All eras have works of art that are fundamental to our understanding of not only the craft itself, but the culture from which it was created. The 21st century is still nascent, but it isn't too early to start creating a canon that demonstrates the heights to which film as an artform has reached since the year 2000. These are the essential films:

Director: Paul Thomas Anderson
Starring: Daniel Day-Lewis, Paul Dano
Country: USA

He is a man of singular purpose, a man who will settle for nothing less than total domination. Plainview is his name, and it’s the way he sees the world: there is the goal and the path towards it and nothing else. Anything, or anyone, who threatens to get in his way will be steamrolled and crushed into dust, and even those who stand with him will have to be sacrificed in the end, because there is only room enough for him at the top. The character, the performance, and the film itself are titanic achievements, masterworks from an actor and a director who have experienced no shortage of critical acclaim in their careers. There Will Be Blood isn’t just one of the best films of the 21st century, it’s one of the best films ever made.

Wednesday, September 11, 2013

Oscar Cursed: Renee Zellweger Edition

There's an Oscar myth that's been floating around for a while called "the Best Supporting Actress" curse. According to the legend, winning a Best Supporting Actress Oscar is the death knell for an actress' career and sometimes her love life as well. It's a bit silly, of course, because while there are a number of women who have won Best Supporting Actress and then dropped off the mainstream radar, it's also true of winners in virtually all of the major categories. Sometimes winning an Oscar is just the beginning (remember, Meryl Streep won Best Supporting Actress for one of her earliest film roles and she's not doing too bad), but sometimes it's the peak, after which there is a sharp decline. In the late 90s/early 00s, Renee Zellweger was seemingly everywhere, but especially at the Oscars, earning nominations in 2001, 2002 and 2003, when she won for her supporting turn in Cold Mountain. Since then...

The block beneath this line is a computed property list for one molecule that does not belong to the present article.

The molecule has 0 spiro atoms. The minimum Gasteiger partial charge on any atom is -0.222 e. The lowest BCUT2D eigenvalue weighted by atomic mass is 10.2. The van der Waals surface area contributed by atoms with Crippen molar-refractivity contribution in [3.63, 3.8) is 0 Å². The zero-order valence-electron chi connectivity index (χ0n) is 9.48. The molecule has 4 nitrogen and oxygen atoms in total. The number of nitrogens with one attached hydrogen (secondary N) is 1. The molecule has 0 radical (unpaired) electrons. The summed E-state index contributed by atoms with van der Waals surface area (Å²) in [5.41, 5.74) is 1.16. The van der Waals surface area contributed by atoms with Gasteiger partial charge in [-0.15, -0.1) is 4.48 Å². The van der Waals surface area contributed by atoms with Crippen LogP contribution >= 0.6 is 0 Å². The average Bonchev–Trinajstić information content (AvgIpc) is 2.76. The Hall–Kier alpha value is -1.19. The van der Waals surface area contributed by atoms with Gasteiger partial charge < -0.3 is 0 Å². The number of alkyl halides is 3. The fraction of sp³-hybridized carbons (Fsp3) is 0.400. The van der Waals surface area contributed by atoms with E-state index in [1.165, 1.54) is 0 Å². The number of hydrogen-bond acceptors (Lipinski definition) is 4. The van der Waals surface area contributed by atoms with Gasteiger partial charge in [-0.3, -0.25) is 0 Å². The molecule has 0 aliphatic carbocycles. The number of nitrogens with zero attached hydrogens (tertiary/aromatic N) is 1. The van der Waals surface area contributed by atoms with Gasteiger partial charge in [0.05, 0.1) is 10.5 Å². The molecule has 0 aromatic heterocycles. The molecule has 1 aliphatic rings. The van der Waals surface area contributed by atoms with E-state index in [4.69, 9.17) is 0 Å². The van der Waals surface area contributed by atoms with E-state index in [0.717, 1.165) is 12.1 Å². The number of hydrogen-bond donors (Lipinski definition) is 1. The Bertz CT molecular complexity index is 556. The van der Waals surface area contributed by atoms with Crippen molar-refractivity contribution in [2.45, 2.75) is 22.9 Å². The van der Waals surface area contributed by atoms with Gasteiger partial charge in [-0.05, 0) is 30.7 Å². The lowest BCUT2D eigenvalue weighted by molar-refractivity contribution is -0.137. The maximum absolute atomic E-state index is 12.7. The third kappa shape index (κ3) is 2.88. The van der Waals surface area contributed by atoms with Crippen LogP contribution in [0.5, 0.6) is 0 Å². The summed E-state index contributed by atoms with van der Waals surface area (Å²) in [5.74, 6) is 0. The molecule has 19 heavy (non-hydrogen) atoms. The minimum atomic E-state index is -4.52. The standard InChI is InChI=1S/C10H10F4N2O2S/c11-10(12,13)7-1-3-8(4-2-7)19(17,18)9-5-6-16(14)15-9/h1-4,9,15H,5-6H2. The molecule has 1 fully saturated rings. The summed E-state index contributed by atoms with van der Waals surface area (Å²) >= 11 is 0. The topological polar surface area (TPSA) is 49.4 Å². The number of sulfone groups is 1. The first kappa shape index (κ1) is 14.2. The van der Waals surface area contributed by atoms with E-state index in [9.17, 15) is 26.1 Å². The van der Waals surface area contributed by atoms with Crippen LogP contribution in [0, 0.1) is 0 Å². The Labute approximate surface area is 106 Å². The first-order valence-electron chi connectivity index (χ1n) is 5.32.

Tuesday, September 10, 2013

Review: The Iceman (2013)

* 1/2

Director: Ariel Vroman
Starring: Michael Shannon

It's hard to believe that a film about a man who killed more than 100 people could be so dull, but here's The Iceman to prove it possible. Based on the true story of Richard Kuklinski (played here by Michael Shannon, and marvelously despite the film's shortcomings), a sociopath who eventually became a mob hitman and managed to keep his murderous double life a secret from his wife and children for twenty years, the film is a long shuffle through dates and events, never gaining anything resembling momentum and too scattered to even develop as a theme its ostensible purpose of showing that even monsters are people.

Monday, September 9, 2013

Review: Attack the Block (2011)

* * * 1/2

Director: Joe Cornish
Starring: John Boyega, Jodie Whittaker, Nick Frost